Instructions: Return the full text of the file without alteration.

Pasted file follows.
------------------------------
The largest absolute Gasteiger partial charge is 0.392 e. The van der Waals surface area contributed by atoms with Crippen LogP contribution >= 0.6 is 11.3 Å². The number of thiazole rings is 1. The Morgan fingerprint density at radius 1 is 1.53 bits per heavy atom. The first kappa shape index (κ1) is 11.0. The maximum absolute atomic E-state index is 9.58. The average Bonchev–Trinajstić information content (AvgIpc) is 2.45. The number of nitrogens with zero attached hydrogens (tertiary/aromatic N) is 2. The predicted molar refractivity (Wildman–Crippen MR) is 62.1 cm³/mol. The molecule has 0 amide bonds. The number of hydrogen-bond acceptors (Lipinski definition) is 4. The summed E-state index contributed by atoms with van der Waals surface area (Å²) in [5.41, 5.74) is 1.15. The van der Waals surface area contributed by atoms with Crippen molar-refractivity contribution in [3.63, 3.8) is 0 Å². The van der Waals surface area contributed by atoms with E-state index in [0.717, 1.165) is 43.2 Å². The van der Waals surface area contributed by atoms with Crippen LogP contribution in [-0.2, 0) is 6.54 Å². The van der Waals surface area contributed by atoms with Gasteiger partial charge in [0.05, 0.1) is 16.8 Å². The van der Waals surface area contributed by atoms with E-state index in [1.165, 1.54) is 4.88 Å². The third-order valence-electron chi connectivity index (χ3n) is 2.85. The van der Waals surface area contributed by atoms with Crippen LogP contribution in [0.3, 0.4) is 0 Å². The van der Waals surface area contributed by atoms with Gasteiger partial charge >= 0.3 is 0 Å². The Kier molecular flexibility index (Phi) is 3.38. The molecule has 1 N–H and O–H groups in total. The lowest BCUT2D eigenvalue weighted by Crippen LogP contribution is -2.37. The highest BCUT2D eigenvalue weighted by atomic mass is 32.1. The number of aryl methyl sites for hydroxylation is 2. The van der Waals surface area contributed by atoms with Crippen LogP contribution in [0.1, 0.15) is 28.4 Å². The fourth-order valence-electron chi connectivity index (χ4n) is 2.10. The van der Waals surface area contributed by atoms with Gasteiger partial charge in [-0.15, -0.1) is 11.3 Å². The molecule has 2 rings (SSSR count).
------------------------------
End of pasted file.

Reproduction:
The largest absolute Gasteiger partial charge is 0.392 e. The van der Waals surface area contributed by atoms with Crippen LogP contribution >= 0.6 is 11.3 Å². The number of thiazole rings is 1. The Morgan fingerprint density at radius 1 is 1.53 bits per heavy atom. The first kappa shape index (κ1) is 11.0. The maximum absolute atomic E-state index is 9.58. The average Bonchev–Trinajstić information content (AvgIpc) is 2.45. The number of nitrogens with zero attached hydrogens (tertiary/aromatic N) is 2. The predicted molar refractivity (Wildman–Crippen MR) is 62.1 cm³/mol. The molecule has 0 amide bonds. The number of hydrogen-bond acceptors (Lipinski definition) is 4. The summed E-state index contributed by atoms with van der Waals surface area (Å²) in [5.41, 5.74) is 1.15. The van der Waals surface area contributed by atoms with Crippen molar-refractivity contribution in [3.63, 3.8) is 0 Å². The van der Waals surface area contributed by atoms with E-state index in [0.717, 1.165) is 43.2 Å². The van der Waals surface area contributed by atoms with Crippen LogP contribution in [-0.2, 0) is 6.54 Å². The van der Waals surface area contributed by atoms with Gasteiger partial charge in [0.05, 0.1) is 16.8 Å². The van der Waals surface area contributed by atoms with E-state index in [1.165, 1.54) is 4.88 Å². The third-order valence-electron chi connectivity index (χ3n) is 2.85. The van der Waals surface area contributed by atoms with Crippen LogP contribution in [0.3, 0.4) is 0 Å². The van der Waals surface area contributed by atoms with Gasteiger partial charge >= 0.3 is 0 Å². The Kier molecular flexibility index (Phi) is 3.38. The molecule has 1 N–H and O–H groups in total. The lowest BCUT2D eigenvalue weighted by Crippen LogP contribution is -2.37. The highest BCUT2D eigenvalue weighted by atomic mass is 32.1. The number of aryl methyl sites for hydroxylation is 2. The van der Waals surface area contributed by atoms with Crippen LogP contribution in [0.1, 0.15) is 28.4 Å². The fourth-order valence-electron chi connectivity index (χ4n) is 2.10. The van der Waals surface area contributed by atoms with Gasteiger partial charge in [-0.15, -0.1) is 11.3 Å². The molecule has 2 rings (SSSR count).